Professionals, like doctors and lawyers and anyone else who might be sued, should work with an adviser to keep creditors from cleaning them out if they lose in court
With financial advisers moving from one firm to another more frequently than in the past, chances are you'll have an opportunity to review your needs.
The way to foster long-term relationships is to admit that we cannot know what the markets will do, says Mark Hebner, president of Index Fund Advisors.
When it comes to investing in health care, sometimes it's not about medicines and devices. There are real estate investment trusts specializing in the health care sector that invest in property and facilities.
Consumers would do well to follow these financial survival skills, according to Eleanor Blayney, consumer advocate for the CFP Board.
For financial advice, take the focus off the factors we can't control and move it to the things we can. It requires robust communication and periodic reassessment, according to Marilyn Capelli Dimitroff of Capelli Financial Services.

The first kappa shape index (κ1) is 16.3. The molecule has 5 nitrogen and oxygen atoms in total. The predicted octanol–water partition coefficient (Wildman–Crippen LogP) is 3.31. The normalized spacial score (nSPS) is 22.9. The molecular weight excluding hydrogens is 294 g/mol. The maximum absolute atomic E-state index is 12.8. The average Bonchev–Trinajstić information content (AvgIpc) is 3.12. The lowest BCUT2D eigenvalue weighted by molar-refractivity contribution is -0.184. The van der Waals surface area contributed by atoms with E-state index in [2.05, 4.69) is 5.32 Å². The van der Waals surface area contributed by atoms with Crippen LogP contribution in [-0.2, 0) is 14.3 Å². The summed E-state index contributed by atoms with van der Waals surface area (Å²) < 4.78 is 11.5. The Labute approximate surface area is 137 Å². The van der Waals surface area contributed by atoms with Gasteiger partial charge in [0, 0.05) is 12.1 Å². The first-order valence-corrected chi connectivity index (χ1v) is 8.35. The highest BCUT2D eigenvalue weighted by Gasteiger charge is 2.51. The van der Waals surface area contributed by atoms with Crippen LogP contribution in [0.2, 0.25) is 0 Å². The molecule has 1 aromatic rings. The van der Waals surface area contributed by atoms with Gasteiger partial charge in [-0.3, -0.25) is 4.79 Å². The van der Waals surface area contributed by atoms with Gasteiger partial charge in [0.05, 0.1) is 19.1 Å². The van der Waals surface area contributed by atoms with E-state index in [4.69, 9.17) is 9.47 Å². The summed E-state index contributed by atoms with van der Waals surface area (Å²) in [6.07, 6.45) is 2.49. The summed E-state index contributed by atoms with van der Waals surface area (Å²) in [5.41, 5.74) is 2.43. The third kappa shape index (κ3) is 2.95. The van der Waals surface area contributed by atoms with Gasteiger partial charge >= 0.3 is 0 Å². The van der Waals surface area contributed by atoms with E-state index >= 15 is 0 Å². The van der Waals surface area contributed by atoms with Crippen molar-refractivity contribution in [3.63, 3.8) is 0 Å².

There are really no problem clients so much as there are clients in problematic situations, says adviser Dan Mathews of Stepp and Rothwell.
Many people get into real estate as a hobby or for a little extra income, but what happens when a part-time pursuit becomes a full-fledged business.
When it's time to cut ties, make sure you know what to do and when to do it.
The markets are trickier than ever, technology is a bear and the parade of complex products with odd names is enough to make your head spin.
It’s important to distinguish between high-maintenance clients (who need a lot of hand holding) and problem ones (who want the impossible).
Sure, investment returns grab the headlines, but fees fatten the top and bottom line, which makes expansion into other services tempting.
Wall Street’s shedding jobs, so why not start your own business. You may be an investment guru but are you a general manager?
The Empire State building might become part of a publicly traded real estate firm, according to SEC filings.
Singapore has been attracting some large IPOs from Real Estate Investment Trusts (REITs) lately, but unfortunately for investors, the new listings haven’t dazzled on their debut.